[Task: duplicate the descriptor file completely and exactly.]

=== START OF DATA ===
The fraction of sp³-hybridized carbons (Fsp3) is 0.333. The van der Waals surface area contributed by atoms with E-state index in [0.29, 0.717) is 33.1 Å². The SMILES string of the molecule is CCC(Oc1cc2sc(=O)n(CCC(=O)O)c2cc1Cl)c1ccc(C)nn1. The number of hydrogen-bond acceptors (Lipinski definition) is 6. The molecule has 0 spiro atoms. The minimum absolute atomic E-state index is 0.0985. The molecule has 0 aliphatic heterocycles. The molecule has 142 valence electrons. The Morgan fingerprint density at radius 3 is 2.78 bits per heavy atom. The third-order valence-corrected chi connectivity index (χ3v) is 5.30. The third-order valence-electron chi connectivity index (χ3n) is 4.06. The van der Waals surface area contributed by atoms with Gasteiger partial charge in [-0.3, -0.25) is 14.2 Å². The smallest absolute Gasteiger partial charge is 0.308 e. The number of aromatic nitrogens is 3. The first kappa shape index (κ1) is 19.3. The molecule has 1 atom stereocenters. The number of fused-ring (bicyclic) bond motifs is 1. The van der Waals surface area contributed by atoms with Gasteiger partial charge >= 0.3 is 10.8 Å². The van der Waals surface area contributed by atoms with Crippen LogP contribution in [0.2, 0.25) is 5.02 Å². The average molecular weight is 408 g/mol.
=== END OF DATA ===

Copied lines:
The fraction of sp³-hybridized carbons (Fsp3) is 0.333. The van der Waals surface area contributed by atoms with E-state index in [0.29, 0.717) is 33.1 Å². The SMILES string of the molecule is CCC(Oc1cc2sc(=O)n(CCC(=O)O)c2cc1Cl)c1ccc(C)nn1. The number of hydrogen-bond acceptors (Lipinski definition) is 6. The molecule has 0 spiro atoms. The minimum absolute atomic E-state index is 0.0985. The molecule has 0 aliphatic heterocycles. The molecule has 142 valence electrons. The Morgan fingerprint density at radius 3 is 2.78 bits per heavy atom. The third-order valence-corrected chi connectivity index (χ3v) is 5.30. The third-order valence-electron chi connectivity index (χ3n) is 4.06. The van der Waals surface area contributed by atoms with Gasteiger partial charge in [-0.3, -0.25) is 14.2 Å². The smallest absolute Gasteiger partial charge is 0.308 e. The number of aromatic nitrogens is 3. The first kappa shape index (κ1) is 19.3. The molecule has 1 atom stereocenters. The number of fused-ring (bicyclic) bond motifs is 1. The van der Waals surface area contributed by atoms with Gasteiger partial charge >= 0.3 is 10.8 Å². The van der Waals surface area contributed by atoms with Crippen LogP contribution in [0.2, 0.25) is 5.02 Å². The average molecular weight is 408 g/mol.